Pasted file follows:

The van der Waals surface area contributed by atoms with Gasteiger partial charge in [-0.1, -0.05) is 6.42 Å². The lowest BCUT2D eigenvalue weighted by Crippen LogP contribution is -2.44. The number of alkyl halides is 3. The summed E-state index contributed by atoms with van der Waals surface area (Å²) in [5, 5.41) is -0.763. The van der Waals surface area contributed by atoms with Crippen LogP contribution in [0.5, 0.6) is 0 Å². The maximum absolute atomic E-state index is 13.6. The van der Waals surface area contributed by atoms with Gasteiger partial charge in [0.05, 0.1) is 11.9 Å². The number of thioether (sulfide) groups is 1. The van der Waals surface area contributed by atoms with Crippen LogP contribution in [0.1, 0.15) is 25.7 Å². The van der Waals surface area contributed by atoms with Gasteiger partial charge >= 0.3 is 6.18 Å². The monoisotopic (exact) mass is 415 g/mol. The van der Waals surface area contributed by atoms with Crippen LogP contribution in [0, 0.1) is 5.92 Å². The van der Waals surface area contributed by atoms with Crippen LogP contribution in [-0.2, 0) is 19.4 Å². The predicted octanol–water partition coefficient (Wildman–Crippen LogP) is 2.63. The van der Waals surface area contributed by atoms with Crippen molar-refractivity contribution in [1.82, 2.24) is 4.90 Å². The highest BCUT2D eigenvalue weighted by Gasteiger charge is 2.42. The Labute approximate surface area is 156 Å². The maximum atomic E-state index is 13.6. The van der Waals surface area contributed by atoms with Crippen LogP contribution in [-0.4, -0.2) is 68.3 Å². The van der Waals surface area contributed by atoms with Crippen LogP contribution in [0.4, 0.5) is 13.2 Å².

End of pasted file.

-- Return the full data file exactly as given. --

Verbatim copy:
The van der Waals surface area contributed by atoms with Gasteiger partial charge in [-0.1, -0.05) is 6.42 Å². The lowest BCUT2D eigenvalue weighted by Crippen LogP contribution is -2.44. The number of alkyl halides is 3. The summed E-state index contributed by atoms with van der Waals surface area (Å²) in [5, 5.41) is -0.763. The van der Waals surface area contributed by atoms with Crippen LogP contribution in [0.5, 0.6) is 0 Å². The maximum absolute atomic E-state index is 13.6. The van der Waals surface area contributed by atoms with Gasteiger partial charge in [0.05, 0.1) is 11.9 Å². The number of thioether (sulfide) groups is 1. The van der Waals surface area contributed by atoms with Crippen LogP contribution in [0.1, 0.15) is 25.7 Å². The van der Waals surface area contributed by atoms with Gasteiger partial charge >= 0.3 is 6.18 Å². The monoisotopic (exact) mass is 415 g/mol. The van der Waals surface area contributed by atoms with Crippen LogP contribution in [0, 0.1) is 5.92 Å². The van der Waals surface area contributed by atoms with Crippen LogP contribution in [-0.2, 0) is 19.4 Å². The predicted octanol–water partition coefficient (Wildman–Crippen LogP) is 2.63. The van der Waals surface area contributed by atoms with Crippen molar-refractivity contribution in [1.82, 2.24) is 4.90 Å². The highest BCUT2D eigenvalue weighted by Gasteiger charge is 2.42. The Labute approximate surface area is 156 Å². The maximum atomic E-state index is 13.6. The van der Waals surface area contributed by atoms with Crippen LogP contribution in [-0.4, -0.2) is 68.3 Å². The van der Waals surface area contributed by atoms with Crippen LogP contribution in [0.4, 0.5) is 13.2 Å².